5. The OCD Loop– Many times on a daily basis I would check my text messages, phone calls, internet-marketing rankings, e-mails, etc. I would do this in a loop, about every hour or two. This is a huge time waste! Now I have a scheduled time, once a day, where I get these activities out of the way. Instead of doing this multiple times through out the day, which I’m convinced was wasting many hours of my day, I schedule it once a day, usually in the second half of the day, and whatever doesn’t get finished in that time period gets forwarded to the next day. This system as saved me at least 10 hours per week.
6. Time Vampires – These are people, who just want to sit and chat, waste your time and drain you of your energy. I absolutely refuse to get into a conversation with one of them. Some people do this at a sub-conscious level but nonetheless, they are doing it and I am not going to have any part of it. What I found that works really well is if you look busy! Generally, people don’t bother a busy person. I recently had a vendor randomly pop in my office demanding to see me after I had previously told this person to make sure they have an appointment in order to talk with me. I think it is kind of rude when someone pops in on your time, demanding to rob your time, when you might be dedicating your time to other matters.
7. Not Using Time Blocks- If you don’t have a planned schedule of what you’re going to do with your time, that time will get taken up by little things seem urgent and seem like they need to get done. The truth is, most of these things are not important, but they will fill your time if you allow it to. It is almost law that any part of the workday that is not planned out will get filled with seemingly urgent task. It is extremely important to have your day blocked out in a set schedule of time blocks so you know what’s going to get done at what time, and it is very important to stick to that routine.
8. Do your most important workthat moves you toward your goals first thing in the morning. Do not start your days with e-mails or responding to people’s phone calls. Like I said, this puts you in the reactive mode, responding to other people’s needs and values. By the end of the day, you want to be able to know that even if you only did that one thing in the morning, and that is all you did, at least you know you moved towards your goal. I start my day off with something that moves me towards my goals.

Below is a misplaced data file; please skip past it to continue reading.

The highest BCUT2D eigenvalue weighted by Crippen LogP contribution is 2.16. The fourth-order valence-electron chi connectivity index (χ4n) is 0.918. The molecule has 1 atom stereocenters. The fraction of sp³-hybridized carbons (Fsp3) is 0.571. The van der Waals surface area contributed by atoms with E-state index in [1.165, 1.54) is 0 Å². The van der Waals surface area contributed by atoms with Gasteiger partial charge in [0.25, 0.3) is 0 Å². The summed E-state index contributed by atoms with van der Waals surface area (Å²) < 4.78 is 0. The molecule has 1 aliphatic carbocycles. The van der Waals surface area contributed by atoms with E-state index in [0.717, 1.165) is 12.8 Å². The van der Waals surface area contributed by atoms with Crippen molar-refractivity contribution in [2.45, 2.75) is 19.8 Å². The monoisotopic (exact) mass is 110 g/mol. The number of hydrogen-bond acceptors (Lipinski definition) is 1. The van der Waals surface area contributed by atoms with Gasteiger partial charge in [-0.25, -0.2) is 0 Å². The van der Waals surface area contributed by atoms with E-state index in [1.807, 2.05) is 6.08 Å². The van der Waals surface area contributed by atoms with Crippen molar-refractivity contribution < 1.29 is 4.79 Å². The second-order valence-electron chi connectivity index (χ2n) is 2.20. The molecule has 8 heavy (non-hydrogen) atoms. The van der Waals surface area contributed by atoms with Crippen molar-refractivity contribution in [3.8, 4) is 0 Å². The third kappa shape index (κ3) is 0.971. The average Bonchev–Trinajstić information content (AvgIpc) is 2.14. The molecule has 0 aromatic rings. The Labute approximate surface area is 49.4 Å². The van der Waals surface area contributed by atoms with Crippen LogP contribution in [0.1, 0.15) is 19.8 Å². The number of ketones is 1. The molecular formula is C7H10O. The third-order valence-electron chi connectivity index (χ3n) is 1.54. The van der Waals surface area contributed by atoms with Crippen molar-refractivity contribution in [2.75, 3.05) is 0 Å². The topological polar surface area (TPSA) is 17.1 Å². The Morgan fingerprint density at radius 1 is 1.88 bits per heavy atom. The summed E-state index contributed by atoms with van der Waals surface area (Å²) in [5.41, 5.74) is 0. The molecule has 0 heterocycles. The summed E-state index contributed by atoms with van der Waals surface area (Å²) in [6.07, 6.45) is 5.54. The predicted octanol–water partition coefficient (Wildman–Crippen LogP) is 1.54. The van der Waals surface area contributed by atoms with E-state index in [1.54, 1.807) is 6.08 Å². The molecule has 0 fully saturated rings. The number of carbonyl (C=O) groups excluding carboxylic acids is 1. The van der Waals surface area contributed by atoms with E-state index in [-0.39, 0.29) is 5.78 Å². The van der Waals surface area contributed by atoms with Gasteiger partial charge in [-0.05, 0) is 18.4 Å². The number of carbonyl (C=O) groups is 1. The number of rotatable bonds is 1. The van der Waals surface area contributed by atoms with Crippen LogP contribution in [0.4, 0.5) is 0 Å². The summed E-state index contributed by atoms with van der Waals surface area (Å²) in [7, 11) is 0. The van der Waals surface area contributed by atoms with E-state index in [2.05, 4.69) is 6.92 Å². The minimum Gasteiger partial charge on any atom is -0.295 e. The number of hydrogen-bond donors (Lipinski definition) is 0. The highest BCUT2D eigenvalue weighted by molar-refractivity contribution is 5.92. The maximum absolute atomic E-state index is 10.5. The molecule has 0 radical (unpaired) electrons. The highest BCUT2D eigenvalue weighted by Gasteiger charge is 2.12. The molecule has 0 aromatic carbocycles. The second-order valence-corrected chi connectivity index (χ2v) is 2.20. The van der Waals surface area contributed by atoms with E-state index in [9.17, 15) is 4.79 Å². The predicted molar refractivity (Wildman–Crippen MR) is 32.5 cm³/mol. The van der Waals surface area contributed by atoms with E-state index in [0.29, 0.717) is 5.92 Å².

9. The “Crackberry” aka Blackberry. I refuse to own one. I have a simple phone that I use for phone calls only. The last thing I want to do is carry around my e-mail with me everywhere I go. Enough said.
10. Working when hungry. Do not allow yourself to get hungry when you are working. You will be less efficient, you will bring a negative energy to the things you do, you will be agitated, ineffective, and a bad person to be around. The key is to eat small meals with a balance of protein, healthy fats, and high fiber every two to three hours. These meals should sustain you until the next meal. This kind of eating strategy will help you feel good, give you energy, and will keep you focused.
11. Interruptions – Do not allow interruptions during your day. Let people know that you respond to e-mails and phone calls only at a certain time of the day and to only come to you at other times if it is an emergency.
Bottom line is to focus your time and energy on the highest value, highest profit driven activities, that moves you closer to your goals. I once read a newsletter by John Carlton where he talked about putting tasks into A, B, and C piles. The ‘A’ pile, are things that are the most important to moving you towards your goals, and that absolutely should be done by you. The ‘B’ pile is what you can delegate out to somebody else. The ‘C’ pile are things that are just not that important and should go in the garbage. The goal is for you to spend your time doing the ‘A’ tasks, find any of the A tasks that can be moved to B tasks, and get rid of the B tasks that can be moved to the C pile (the trash can).